FORDE, SAMUEL

(b. 1805, d. 1828)

Subject Painter

From A Dictionary of Irish Artists 1913

Was born in Cork on 5th April, 1805, the second son of Samuel Forde, a tradesman in that city. His childhood was passed in a home cheerless and unsympathetic, owing to the character of his father, a reserved, sullen and arbitrary man who, ultimately failing in his business, abandoned his family and went to America. Young Samuel's elder brother, William, endeavoured to support his family by his talents as a musician, and found means to give his brother some education. Samuel, by his own incessant application and study, mastered the Latin, French and Italian languages. His love for art manifested itself at an early age and he applied himself diligently and enthusiastically to its study, secluding himself with his favourite authors and filling sketch-books with his drawings.

It was not until 1818 that he received any regular instruction; hitherto he had taught himself as best he could by copying from prints, but in that year a series of casts from the antique were presented to Cork by the Prince Regent and a School of Art was founded. Chalmers, a scene-painter, was appointed master, and under him Forde made his first regular studies. When about 16 years of age he turned his attention to teaching as a means of livelihood, and he was also employed by Chalmers upon the scenery and decoration of the Cork theatre. The facility and decision of execution he thus acquired in distemper painting led to employment in decorative work in houses, such as a frieze in an apothecary's shop representing a "Procession to Apollo and Æsculapius," and a ceiling, "A View of Tivoli," for a Mr. James Morgan, which some years later was destroyed by fire. These and similar works were done in distemper, the designs taken from books.

By his own unaided studies he had acquired a good knowledge of architecture and perspective, and also of anatomy; and when about 20 years of age he began to execute works "of his own invention," trying to realize his conception of great poetic subjects which had filled his brain. "The Vision of Tragedy," a subject taken from Milton, had long occupied his thoughts, and he made many sketches and studies for it. The picture, in which the artist's conception and treatment of the subject was original and full of imagination, was finished in 1826. It was painted in distemper, mainly in grey and white, and measured eight feet in length. For Mr. Pain, an architect, he painted several pictures in distemper, and commenced a model for a monument. Of the drawings for this, Sir David Wilkie said "he would have thought they were made by some of the old Masters." Forde also tried portraiture but with indifferent success.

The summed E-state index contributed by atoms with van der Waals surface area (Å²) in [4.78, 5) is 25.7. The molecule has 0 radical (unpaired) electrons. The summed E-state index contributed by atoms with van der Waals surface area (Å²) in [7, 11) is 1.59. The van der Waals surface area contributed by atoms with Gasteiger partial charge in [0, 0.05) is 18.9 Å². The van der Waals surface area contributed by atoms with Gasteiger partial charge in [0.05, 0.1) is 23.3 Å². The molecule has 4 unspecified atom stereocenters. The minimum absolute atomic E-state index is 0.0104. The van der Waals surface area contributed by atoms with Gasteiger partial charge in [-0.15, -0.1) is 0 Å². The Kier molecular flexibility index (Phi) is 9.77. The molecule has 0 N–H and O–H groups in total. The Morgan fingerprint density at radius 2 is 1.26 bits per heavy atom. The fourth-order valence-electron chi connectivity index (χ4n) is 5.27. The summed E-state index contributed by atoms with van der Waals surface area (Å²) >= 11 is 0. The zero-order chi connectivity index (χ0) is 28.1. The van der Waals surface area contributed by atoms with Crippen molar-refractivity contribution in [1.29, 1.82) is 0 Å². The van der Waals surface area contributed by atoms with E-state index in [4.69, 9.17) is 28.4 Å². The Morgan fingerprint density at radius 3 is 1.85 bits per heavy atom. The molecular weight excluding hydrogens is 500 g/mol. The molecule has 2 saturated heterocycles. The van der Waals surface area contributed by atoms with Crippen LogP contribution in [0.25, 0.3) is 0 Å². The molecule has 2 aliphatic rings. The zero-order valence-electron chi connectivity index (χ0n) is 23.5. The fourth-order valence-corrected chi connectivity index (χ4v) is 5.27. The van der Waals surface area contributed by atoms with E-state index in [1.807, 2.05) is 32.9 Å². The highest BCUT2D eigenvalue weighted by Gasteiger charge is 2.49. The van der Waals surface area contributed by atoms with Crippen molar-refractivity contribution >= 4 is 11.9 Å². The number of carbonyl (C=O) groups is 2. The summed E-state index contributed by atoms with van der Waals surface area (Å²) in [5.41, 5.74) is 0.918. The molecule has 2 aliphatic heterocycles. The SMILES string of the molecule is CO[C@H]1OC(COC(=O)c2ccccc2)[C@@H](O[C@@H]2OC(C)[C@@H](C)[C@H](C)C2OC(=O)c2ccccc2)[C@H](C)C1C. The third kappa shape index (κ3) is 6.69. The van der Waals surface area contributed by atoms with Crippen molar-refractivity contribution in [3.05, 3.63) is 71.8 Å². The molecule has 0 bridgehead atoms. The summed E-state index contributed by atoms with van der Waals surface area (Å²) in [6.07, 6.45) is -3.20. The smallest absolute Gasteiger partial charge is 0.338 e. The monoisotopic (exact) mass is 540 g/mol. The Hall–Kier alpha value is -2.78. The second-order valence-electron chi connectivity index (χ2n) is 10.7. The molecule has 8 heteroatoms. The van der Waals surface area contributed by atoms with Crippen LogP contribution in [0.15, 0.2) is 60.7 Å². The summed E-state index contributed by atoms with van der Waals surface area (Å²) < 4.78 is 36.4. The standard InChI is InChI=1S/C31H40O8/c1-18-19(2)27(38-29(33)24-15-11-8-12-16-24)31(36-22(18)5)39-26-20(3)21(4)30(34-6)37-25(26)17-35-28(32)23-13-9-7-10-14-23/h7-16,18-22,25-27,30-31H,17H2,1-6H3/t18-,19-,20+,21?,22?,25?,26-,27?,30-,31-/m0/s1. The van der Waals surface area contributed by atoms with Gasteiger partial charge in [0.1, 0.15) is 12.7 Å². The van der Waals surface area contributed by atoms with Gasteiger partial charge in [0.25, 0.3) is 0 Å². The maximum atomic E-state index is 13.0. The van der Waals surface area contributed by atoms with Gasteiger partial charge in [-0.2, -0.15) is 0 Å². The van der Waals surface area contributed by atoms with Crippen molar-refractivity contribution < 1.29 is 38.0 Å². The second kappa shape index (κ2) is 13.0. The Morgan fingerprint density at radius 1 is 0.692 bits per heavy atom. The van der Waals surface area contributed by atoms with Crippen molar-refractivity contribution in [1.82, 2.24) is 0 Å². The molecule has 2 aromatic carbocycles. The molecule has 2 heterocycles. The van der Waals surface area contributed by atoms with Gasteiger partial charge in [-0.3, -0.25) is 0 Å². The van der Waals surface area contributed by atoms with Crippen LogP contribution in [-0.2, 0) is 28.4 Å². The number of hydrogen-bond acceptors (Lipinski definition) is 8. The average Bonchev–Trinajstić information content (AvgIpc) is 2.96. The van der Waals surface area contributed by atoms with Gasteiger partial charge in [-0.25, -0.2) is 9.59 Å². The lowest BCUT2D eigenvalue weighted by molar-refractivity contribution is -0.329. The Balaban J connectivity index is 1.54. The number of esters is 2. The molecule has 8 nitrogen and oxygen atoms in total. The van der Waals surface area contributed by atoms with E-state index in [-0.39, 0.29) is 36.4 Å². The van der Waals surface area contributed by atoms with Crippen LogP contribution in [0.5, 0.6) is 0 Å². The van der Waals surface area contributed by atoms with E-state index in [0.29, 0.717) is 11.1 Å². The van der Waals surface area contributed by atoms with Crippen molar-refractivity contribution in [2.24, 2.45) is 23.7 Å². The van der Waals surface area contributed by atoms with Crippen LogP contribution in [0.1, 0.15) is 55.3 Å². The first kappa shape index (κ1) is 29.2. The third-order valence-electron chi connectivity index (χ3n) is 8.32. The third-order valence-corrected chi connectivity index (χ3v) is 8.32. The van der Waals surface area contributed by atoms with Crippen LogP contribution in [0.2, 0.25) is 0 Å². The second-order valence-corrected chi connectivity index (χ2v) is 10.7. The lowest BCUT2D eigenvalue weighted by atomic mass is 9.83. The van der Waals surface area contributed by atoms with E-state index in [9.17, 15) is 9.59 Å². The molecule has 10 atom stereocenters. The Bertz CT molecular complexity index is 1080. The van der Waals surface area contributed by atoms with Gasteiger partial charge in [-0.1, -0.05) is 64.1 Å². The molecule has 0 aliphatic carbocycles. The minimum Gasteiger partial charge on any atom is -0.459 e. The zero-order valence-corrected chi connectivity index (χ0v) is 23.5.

His first portrait, "Eliza," was finished in June, 1826, and immediately on its completion the artist began, as he records in his diary, a design for a ceiling for the Cork theatre. In 1827 he painted a "Crucifixion" for a church in Skibbereen, and next year began his picture, "the Fall of the Rebel Angels," upon which he built his hopes of celebrity and fame.

His diary records the progress of the work from day to day: "Feb. 10, 1828, began the Fall of the Rebel Angels. Drew the lines." "Feb. 12, Distant rocks and general effect in umber. Painted by night." "Feb. 13, Glory round the throne." "April 12, on Wednesday, April 9, I got the order of the foreground of the Fall of the Angels completed in umber; on Thursday I began in a purple tint to shadow forth the distant armies; Friday, I nearly completed for the time the cavalry in the middle space; to-day I brought that part to a close and hope to lay on the neutral tints on the upper figure of the foreground. I was five days occupied in rubbing in the foreground in umber." While engaged on the work Mr. Deane, the architect, allowed him thirty shillings a week. In April he sold the picture, while still unfinished, to Mr. Edward Penrose for thirty guineas, and continued his work upon it. But his health had been for some time failing, and he found himself unable to complete the picture. On May 11, he notes in his diary: "From Monday last I have been in bed"'; and on the 17th occurs the last entry: "In the course of the week (always in bed until past the middle of the day) I was enabled to finish the heads of Milton and Shakespeare, and sent them to the exhibition room. I am very weak."

These are the last words he penned; his debility increased and he gradually sank, and died on the 29th June, 1828, aged 23. He was buried on the south side of St. Finnbarr's Church, Cork. His "Fall of the Rebel Angels" was exhibited in the Royal Hibernian Academy in 1830, two years after his death, and was also in the Cork Exhibition of 1852. The picture passed into the possession of Mr. W. Gumbleton, of Belgrove, Queenstown, who died in 1911 bequeathing it to the Cork School of Art, where it now is. In the Victoria and Albert Museum is a drawing in monochrome, a study for the "Vision of Tragedy."

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